Stuart Stevens, chief strategist for the Romney campaign, is not amused that some GOP operatives and independent campaign analysts in Washington are knocking Romney’s media and advertising operation.
Independent analysts at these sessions said the Obama campaign had been more sophisticated and efficient than Romney and his GOP allies, who spent more on advertising but failed to reach key audiences as effectively.
“We lost, which meant we failed in our goal,” Stevens said in an interview Thursday. “But if one is just examining the pure efficiencies of dollars spent for voter acquisition, the Romney campaign did an unusually good job. We were outspent two to one on TV buys and in every market, yet we moved more voters than the Obama campaign.”
Some attending the meetings questioned structural decisions of the Romney campaign, because it set up an in-house ad buying operation through a small company that employed fewer buyers and analysts than the number working on the Obama account. Obama, they argued, was able to find more precision in advertising because he made use of an outside advertising firm, GMMB, that assigned 30 or so people to study ad buying data and opportunities.
Such complaints, Stevens said, come from commission-based advertising consultants threatened by the notion of campaigns running their own ad operations. Agencies can earn commissions of up to 15 percent on advertising buys.
Stevens, a partner in a Washington-based agency, said he recused himself from decisions involving the ad buying structure.
In making his case, Stevens provided The Post with analytical reports used in making advertising decisions in individual markets. He said that the campaign took extraordinary steps to be efficient and monitor spending.
“By moving our operation in-house, we paid everyone a salary and saved anywhere from $8 to $14 million dollars,” on commission fees, Stevens said.
Others in the campaign have defended the ad buying and contracting process in the past. Since the election, Stevens has done only a small number of interviews and wrote an op-ed for the Washington Post explaining his perspective on the campaign. Thursday’s interview was the first in which he described the media buying operation in such detail, including its rules and efficiencies.
Stevens was critical of the way data was presented at the consultant sessions by media analysts who compared spending by Obama against the combined spending of Romney and allied super PACs.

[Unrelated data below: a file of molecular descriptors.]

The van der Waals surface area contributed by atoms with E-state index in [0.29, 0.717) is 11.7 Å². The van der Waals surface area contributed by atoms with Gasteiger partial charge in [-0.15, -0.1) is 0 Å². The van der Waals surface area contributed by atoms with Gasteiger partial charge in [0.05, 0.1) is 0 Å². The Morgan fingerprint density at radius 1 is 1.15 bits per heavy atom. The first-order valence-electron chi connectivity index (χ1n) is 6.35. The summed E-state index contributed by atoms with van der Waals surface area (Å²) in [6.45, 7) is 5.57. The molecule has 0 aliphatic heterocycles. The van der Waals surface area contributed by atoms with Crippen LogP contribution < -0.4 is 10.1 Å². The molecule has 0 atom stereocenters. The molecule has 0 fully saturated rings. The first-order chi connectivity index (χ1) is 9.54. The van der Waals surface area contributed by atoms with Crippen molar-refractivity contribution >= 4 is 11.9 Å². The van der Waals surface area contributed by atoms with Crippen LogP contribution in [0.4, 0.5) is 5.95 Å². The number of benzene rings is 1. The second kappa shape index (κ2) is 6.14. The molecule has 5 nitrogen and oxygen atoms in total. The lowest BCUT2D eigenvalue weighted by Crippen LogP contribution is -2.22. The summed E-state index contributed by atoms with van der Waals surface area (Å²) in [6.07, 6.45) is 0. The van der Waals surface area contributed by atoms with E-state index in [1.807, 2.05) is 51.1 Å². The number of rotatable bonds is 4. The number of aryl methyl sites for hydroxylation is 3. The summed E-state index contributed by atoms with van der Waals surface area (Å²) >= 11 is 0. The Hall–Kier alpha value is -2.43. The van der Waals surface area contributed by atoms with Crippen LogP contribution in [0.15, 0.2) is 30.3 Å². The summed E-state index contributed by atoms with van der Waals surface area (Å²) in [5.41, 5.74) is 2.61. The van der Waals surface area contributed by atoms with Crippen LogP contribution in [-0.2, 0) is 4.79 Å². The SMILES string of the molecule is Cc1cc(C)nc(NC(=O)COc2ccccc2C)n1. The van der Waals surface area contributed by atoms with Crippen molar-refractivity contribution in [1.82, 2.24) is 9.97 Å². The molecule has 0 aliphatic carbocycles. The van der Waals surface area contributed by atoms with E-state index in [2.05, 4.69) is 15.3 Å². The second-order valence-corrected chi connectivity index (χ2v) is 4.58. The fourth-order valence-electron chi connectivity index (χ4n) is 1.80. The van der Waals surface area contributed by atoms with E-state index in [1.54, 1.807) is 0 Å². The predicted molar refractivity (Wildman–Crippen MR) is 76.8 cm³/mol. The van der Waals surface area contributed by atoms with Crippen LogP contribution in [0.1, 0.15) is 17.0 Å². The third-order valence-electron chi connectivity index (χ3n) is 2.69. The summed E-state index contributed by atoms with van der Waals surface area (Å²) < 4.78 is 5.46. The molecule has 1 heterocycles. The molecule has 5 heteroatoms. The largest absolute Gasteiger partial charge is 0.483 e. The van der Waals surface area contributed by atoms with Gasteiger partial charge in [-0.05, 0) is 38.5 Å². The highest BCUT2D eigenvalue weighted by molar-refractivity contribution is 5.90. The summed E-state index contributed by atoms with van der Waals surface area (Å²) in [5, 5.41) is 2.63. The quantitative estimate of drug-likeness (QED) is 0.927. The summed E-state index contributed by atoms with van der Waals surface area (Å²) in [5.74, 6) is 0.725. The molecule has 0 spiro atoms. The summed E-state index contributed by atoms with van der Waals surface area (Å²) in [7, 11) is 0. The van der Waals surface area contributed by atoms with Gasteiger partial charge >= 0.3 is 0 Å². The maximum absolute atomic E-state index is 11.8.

“The data presented jumbles together Romney and super PAC ads which makes any comparison meaningless,” Stevens said, noting that super PACs pay higher rates for advertising than the campaigns, which get preferential treatment. Romney relied more on super PAC support than Obama did.
Since the election, the president of the Campaign Media Analysis Group, Ken Goldstein, a political scientist, has been recapping the advertising strategy of the two campaigns, making presentations to political operatives from both parties and to academic audiences. Goldstein has called attention to the Obama campaign’s outsized advertising presence during college football games, which some consider to be a critical audience. Goldstein’s media group is part of Kantar Media.
Stevens said the decision to spend less on college football ads was deliberate, not an oversight. “We found that we could air all the spots we wanted on football shows and and it had much less impact on the dialogue of the campaign” than other advertising. He also rejected suggestions by some Republicans that the Romney campaign was outmaneuvered by Obama because the Democrats had access to superior tracking and consumer data.
“This notion that we didn’t employ highly sophisticated tracking tools and analytics is ridiculous,” he said. “What’s not ridiculous is that we organized this information and integrated it into the campaign very efficiently by bringing on board highly trained professionals who were willing to make the sacrifice to move to Boston and make less money than their normal jobs.”